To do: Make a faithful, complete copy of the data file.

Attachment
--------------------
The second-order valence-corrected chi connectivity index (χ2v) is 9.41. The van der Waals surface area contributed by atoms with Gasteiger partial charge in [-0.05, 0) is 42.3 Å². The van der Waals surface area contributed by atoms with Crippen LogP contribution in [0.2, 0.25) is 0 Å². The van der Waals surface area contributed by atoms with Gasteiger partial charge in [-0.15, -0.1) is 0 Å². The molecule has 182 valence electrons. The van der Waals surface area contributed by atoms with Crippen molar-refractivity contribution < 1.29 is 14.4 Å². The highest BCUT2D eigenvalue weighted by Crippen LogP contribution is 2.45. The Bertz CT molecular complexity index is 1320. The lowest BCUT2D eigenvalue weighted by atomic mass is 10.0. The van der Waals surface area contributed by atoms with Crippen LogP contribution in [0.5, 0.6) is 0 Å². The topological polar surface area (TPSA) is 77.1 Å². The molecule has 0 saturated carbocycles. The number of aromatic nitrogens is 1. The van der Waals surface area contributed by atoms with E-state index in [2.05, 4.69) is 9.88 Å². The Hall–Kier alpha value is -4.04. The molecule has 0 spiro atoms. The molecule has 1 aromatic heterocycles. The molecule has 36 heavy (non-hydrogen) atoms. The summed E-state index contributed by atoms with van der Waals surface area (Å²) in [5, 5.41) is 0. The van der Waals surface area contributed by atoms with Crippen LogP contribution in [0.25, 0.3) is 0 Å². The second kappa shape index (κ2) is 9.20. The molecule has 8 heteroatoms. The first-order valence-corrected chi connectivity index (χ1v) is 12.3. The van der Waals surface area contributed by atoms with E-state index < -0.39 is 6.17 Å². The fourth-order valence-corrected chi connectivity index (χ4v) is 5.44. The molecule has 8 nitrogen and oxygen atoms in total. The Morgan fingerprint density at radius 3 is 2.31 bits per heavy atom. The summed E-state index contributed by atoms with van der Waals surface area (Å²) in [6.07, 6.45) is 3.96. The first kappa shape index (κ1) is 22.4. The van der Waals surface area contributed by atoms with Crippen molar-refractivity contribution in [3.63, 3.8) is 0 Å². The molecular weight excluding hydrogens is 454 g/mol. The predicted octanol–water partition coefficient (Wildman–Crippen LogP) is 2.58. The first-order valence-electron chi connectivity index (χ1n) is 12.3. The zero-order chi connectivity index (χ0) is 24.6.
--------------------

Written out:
The second-order valence-corrected chi connectivity index (χ2v) is 9.41. The van der Waals surface area contributed by atoms with Gasteiger partial charge in [-0.05, 0) is 42.3 Å². The van der Waals surface area contributed by atoms with Crippen LogP contribution in [0.2, 0.25) is 0 Å². The van der Waals surface area contributed by atoms with Gasteiger partial charge in [-0.15, -0.1) is 0 Å². The molecule has 182 valence electrons. The van der Waals surface area contributed by atoms with Crippen molar-refractivity contribution < 1.29 is 14.4 Å². The highest BCUT2D eigenvalue weighted by Crippen LogP contribution is 2.45. The Bertz CT molecular complexity index is 1320. The lowest BCUT2D eigenvalue weighted by atomic mass is 10.0. The van der Waals surface area contributed by atoms with Crippen LogP contribution in [0.5, 0.6) is 0 Å². The topological polar surface area (TPSA) is 77.1 Å². The molecule has 0 saturated carbocycles. The number of aromatic nitrogens is 1. The van der Waals surface area contributed by atoms with E-state index in [2.05, 4.69) is 9.88 Å². The Hall–Kier alpha value is -4.04. The molecule has 0 spiro atoms. The molecule has 1 aromatic heterocycles. The molecule has 36 heavy (non-hydrogen) atoms. The summed E-state index contributed by atoms with van der Waals surface area (Å²) in [5, 5.41) is 0. The van der Waals surface area contributed by atoms with Crippen LogP contribution in [0.25, 0.3) is 0 Å². The second kappa shape index (κ2) is 9.20. The molecule has 8 heteroatoms. The first-order valence-corrected chi connectivity index (χ1v) is 12.3. The van der Waals surface area contributed by atoms with E-state index < -0.39 is 6.17 Å². The fourth-order valence-corrected chi connectivity index (χ4v) is 5.44. The molecule has 8 nitrogen and oxygen atoms in total. The Morgan fingerprint density at radius 3 is 2.31 bits per heavy atom. The summed E-state index contributed by atoms with van der Waals surface area (Å²) in [6.07, 6.45) is 3.96. The first kappa shape index (κ1) is 22.4. The van der Waals surface area contributed by atoms with Crippen molar-refractivity contribution in [3.63, 3.8) is 0 Å². The molecular weight excluding hydrogens is 454 g/mol. The predicted octanol–water partition coefficient (Wildman–Crippen LogP) is 2.58. The first-order valence-electron chi connectivity index (χ1n) is 12.3. The zero-order chi connectivity index (χ0) is 24.6.